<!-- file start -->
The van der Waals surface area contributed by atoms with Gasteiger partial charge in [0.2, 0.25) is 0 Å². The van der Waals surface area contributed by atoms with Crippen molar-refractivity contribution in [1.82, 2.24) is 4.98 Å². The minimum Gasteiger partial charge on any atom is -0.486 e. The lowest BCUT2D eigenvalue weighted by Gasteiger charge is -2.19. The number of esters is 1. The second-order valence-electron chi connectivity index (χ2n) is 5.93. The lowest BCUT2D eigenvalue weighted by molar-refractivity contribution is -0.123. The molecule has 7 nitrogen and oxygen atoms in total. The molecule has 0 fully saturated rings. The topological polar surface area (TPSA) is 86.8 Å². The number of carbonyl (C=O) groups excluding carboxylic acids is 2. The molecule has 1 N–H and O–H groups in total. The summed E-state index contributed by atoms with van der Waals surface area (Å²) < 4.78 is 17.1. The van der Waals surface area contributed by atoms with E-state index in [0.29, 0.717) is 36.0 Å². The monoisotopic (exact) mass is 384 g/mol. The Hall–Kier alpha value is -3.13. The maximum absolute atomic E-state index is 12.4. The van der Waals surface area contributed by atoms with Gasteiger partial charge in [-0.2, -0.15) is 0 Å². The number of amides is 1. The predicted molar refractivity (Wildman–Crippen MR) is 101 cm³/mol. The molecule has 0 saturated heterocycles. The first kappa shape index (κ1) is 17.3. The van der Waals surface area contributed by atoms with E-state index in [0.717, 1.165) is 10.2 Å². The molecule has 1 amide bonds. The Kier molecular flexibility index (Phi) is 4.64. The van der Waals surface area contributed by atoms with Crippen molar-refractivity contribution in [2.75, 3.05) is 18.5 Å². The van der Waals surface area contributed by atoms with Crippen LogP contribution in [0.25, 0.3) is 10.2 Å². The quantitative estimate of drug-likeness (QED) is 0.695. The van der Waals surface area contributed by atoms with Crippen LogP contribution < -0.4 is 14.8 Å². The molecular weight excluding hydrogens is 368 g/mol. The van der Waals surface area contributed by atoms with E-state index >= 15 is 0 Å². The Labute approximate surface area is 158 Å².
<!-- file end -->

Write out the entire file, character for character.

The van der Waals surface area contributed by atoms with Gasteiger partial charge in [0.2, 0.25) is 0 Å². The van der Waals surface area contributed by atoms with Crippen molar-refractivity contribution in [1.82, 2.24) is 4.98 Å². The minimum Gasteiger partial charge on any atom is -0.486 e. The lowest BCUT2D eigenvalue weighted by Gasteiger charge is -2.19. The number of esters is 1. The second-order valence-electron chi connectivity index (χ2n) is 5.93. The lowest BCUT2D eigenvalue weighted by molar-refractivity contribution is -0.123. The molecule has 7 nitrogen and oxygen atoms in total. The molecule has 0 fully saturated rings. The topological polar surface area (TPSA) is 86.8 Å². The number of carbonyl (C=O) groups excluding carboxylic acids is 2. The molecule has 1 N–H and O–H groups in total. The summed E-state index contributed by atoms with van der Waals surface area (Å²) < 4.78 is 17.1. The van der Waals surface area contributed by atoms with E-state index in [0.29, 0.717) is 36.0 Å². The monoisotopic (exact) mass is 384 g/mol. The Hall–Kier alpha value is -3.13. The maximum absolute atomic E-state index is 12.4. The van der Waals surface area contributed by atoms with Gasteiger partial charge in [-0.2, -0.15) is 0 Å². The number of amides is 1. The predicted molar refractivity (Wildman–Crippen MR) is 101 cm³/mol. The molecule has 0 saturated heterocycles. The first kappa shape index (κ1) is 17.3. The van der Waals surface area contributed by atoms with E-state index in [0.717, 1.165) is 10.2 Å². The molecule has 1 amide bonds. The Kier molecular flexibility index (Phi) is 4.64. The van der Waals surface area contributed by atoms with Crippen molar-refractivity contribution in [2.75, 3.05) is 18.5 Å². The van der Waals surface area contributed by atoms with Crippen LogP contribution in [0.25, 0.3) is 10.2 Å². The quantitative estimate of drug-likeness (QED) is 0.695. The van der Waals surface area contributed by atoms with Crippen LogP contribution < -0.4 is 14.8 Å². The molecular weight excluding hydrogens is 368 g/mol. The van der Waals surface area contributed by atoms with E-state index >= 15 is 0 Å². The Labute approximate surface area is 158 Å².